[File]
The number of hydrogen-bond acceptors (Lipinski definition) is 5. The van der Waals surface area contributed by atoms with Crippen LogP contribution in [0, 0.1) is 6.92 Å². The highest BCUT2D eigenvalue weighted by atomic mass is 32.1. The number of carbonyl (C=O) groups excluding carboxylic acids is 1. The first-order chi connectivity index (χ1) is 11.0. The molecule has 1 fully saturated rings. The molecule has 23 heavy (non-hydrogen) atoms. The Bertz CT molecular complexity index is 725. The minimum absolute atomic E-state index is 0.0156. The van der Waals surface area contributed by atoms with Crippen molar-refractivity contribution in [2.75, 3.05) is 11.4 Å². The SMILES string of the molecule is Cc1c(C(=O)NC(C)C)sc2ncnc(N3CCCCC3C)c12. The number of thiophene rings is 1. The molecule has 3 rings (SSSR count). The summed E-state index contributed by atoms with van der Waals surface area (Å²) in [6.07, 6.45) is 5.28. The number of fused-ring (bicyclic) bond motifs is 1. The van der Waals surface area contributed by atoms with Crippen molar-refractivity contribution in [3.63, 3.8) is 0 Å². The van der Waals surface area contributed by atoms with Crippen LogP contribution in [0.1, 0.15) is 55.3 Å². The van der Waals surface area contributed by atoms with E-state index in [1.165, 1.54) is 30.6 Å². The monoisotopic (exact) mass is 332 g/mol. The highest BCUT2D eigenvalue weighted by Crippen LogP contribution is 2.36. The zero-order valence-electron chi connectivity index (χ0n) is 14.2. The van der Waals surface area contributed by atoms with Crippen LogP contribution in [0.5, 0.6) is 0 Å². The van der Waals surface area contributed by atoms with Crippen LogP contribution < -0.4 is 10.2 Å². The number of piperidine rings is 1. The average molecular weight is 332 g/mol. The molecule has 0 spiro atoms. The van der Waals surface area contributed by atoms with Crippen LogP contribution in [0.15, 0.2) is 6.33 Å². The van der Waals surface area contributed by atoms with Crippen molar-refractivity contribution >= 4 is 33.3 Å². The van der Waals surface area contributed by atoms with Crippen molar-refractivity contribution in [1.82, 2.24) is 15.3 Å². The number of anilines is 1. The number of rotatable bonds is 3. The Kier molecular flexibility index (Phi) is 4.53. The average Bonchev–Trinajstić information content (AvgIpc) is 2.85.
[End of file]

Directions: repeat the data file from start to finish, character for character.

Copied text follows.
The number of hydrogen-bond acceptors (Lipinski definition) is 5. The van der Waals surface area contributed by atoms with Crippen LogP contribution in [0, 0.1) is 6.92 Å². The highest BCUT2D eigenvalue weighted by atomic mass is 32.1. The number of carbonyl (C=O) groups excluding carboxylic acids is 1. The first-order chi connectivity index (χ1) is 11.0. The molecule has 1 fully saturated rings. The molecule has 23 heavy (non-hydrogen) atoms. The Bertz CT molecular complexity index is 725. The minimum absolute atomic E-state index is 0.0156. The van der Waals surface area contributed by atoms with Crippen molar-refractivity contribution in [2.75, 3.05) is 11.4 Å². The SMILES string of the molecule is Cc1c(C(=O)NC(C)C)sc2ncnc(N3CCCCC3C)c12. The number of thiophene rings is 1. The molecule has 3 rings (SSSR count). The summed E-state index contributed by atoms with van der Waals surface area (Å²) in [6.07, 6.45) is 5.28. The number of fused-ring (bicyclic) bond motifs is 1. The van der Waals surface area contributed by atoms with Crippen molar-refractivity contribution in [3.63, 3.8) is 0 Å². The van der Waals surface area contributed by atoms with Crippen LogP contribution in [0.1, 0.15) is 55.3 Å². The van der Waals surface area contributed by atoms with E-state index in [1.165, 1.54) is 30.6 Å². The monoisotopic (exact) mass is 332 g/mol. The highest BCUT2D eigenvalue weighted by Crippen LogP contribution is 2.36. The zero-order valence-electron chi connectivity index (χ0n) is 14.2. The van der Waals surface area contributed by atoms with Crippen LogP contribution in [0.5, 0.6) is 0 Å². The van der Waals surface area contributed by atoms with Crippen LogP contribution < -0.4 is 10.2 Å². The number of piperidine rings is 1. The average molecular weight is 332 g/mol. The molecule has 0 spiro atoms. The van der Waals surface area contributed by atoms with Crippen LogP contribution in [0.15, 0.2) is 6.33 Å². The van der Waals surface area contributed by atoms with Crippen molar-refractivity contribution >= 4 is 33.3 Å². The van der Waals surface area contributed by atoms with Crippen molar-refractivity contribution in [1.82, 2.24) is 15.3 Å². The number of anilines is 1. The number of rotatable bonds is 3. The Kier molecular flexibility index (Phi) is 4.53. The average Bonchev–Trinajstić information content (AvgIpc) is 2.85.